The index case is probably the first of its kind reported from India. The case highlights the importance of careful history taking and timely assessment for HD in patients with a positive family history. Neurologists and psychiatrists alike must be sensitized to have a high degree of suspicion in patients with atypical presentations and psychiatric illness with neurological manifestations.

Declaration of patient consent

The authors certify that they have obtained all appropriate patient consent forms. In the form, the patient has given her consent for her images and other clinical information to be reported in the journal. The patient understands that her name and initials will not be published and due efforts will be made to conceal identity, but anonymity cannot be guaranteed.

Financial support and sponsorship

Nil.

Conflicts of interest

There are no conflicts of interest.



 
   References Top

1.
Pringsheim T, Wiltshire K, Day L, Dykeman J, Steeves T, Jette N. The incidence and prevalence of Huntington's disease: A systematic review and meta-analysis. Mov Disord 2012;27:1083-91.  Back to cited text no. 1
    
2.
Sengul CB, Hanci E. A case of Huntington's disease presenting with psychotic features. Dusunen Adam 2014;27:250.  Back to cited text no. 2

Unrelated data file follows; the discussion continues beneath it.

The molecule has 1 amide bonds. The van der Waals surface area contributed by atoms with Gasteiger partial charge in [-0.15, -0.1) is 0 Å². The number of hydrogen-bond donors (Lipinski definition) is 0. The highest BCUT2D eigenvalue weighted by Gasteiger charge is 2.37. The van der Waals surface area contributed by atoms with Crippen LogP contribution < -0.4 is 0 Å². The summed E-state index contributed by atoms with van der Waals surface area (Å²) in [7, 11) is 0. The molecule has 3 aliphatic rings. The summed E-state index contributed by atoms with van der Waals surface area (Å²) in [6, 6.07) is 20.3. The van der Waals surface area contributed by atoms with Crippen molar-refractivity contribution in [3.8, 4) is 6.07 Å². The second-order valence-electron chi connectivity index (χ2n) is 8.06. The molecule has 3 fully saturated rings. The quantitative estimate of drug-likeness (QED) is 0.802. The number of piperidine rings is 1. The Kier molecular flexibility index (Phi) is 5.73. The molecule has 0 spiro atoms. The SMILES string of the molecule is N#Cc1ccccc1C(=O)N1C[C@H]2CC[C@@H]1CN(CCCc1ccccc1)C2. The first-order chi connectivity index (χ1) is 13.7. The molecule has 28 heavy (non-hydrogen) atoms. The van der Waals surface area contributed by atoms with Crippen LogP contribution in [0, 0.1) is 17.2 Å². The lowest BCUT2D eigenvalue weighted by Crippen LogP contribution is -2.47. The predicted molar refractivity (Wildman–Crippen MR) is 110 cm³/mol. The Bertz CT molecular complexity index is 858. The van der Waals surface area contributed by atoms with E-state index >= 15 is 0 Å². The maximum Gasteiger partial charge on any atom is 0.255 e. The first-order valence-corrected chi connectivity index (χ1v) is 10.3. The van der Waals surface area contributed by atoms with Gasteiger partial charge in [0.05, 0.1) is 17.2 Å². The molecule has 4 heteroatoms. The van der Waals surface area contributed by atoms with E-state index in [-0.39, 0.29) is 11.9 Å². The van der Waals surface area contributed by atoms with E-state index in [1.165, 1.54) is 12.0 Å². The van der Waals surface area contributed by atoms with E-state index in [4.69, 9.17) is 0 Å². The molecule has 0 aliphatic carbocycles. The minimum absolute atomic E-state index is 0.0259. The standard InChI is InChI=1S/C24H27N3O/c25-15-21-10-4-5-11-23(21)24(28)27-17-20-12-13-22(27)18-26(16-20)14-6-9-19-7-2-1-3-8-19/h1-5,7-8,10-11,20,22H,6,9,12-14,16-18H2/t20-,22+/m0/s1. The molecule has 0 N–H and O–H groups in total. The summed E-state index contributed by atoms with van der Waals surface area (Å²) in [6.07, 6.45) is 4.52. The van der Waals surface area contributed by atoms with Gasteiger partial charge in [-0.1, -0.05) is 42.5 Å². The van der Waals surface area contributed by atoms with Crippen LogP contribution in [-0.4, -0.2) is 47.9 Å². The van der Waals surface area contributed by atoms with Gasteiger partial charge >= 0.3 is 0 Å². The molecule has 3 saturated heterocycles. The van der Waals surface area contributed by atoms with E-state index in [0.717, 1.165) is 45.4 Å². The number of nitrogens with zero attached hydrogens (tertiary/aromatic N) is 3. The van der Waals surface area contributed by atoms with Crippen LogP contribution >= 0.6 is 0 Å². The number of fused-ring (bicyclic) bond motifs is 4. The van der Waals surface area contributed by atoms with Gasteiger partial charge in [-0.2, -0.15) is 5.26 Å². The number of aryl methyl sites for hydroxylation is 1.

3.
Lennox BR, Lennox GG. Mind and movement: The neuropsychiatry of movement disorders. J Neurol Neurosurg Psychiatry 2002;72 Suppl 1:i28-31.  Back to cited text no. 3
    
4.
Corrêa BB, Xavier M, Guimarães J. Association of Huntington's disease and schizophrenia-like psychosis in a Huntington's disease pedigree. Clin Pract Epidemiol Ment Health 2006;2:1.  Back to cited text no. 4
    
5.
Videnovic A. Treatment of Huntington disease. Curr Treat Options Neurol 2013;15:424-38.  Back to cited text no. 5
    

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Correspondence Address:
Pratibha Gehlawat
Department of Psychiatry, AIIMS, Jodhpur, Rajasthan
India
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Source of Support: None, Conflict of Interest: None


DOI: 10.4103/psychiatry.IndianJPsychiatry_111_19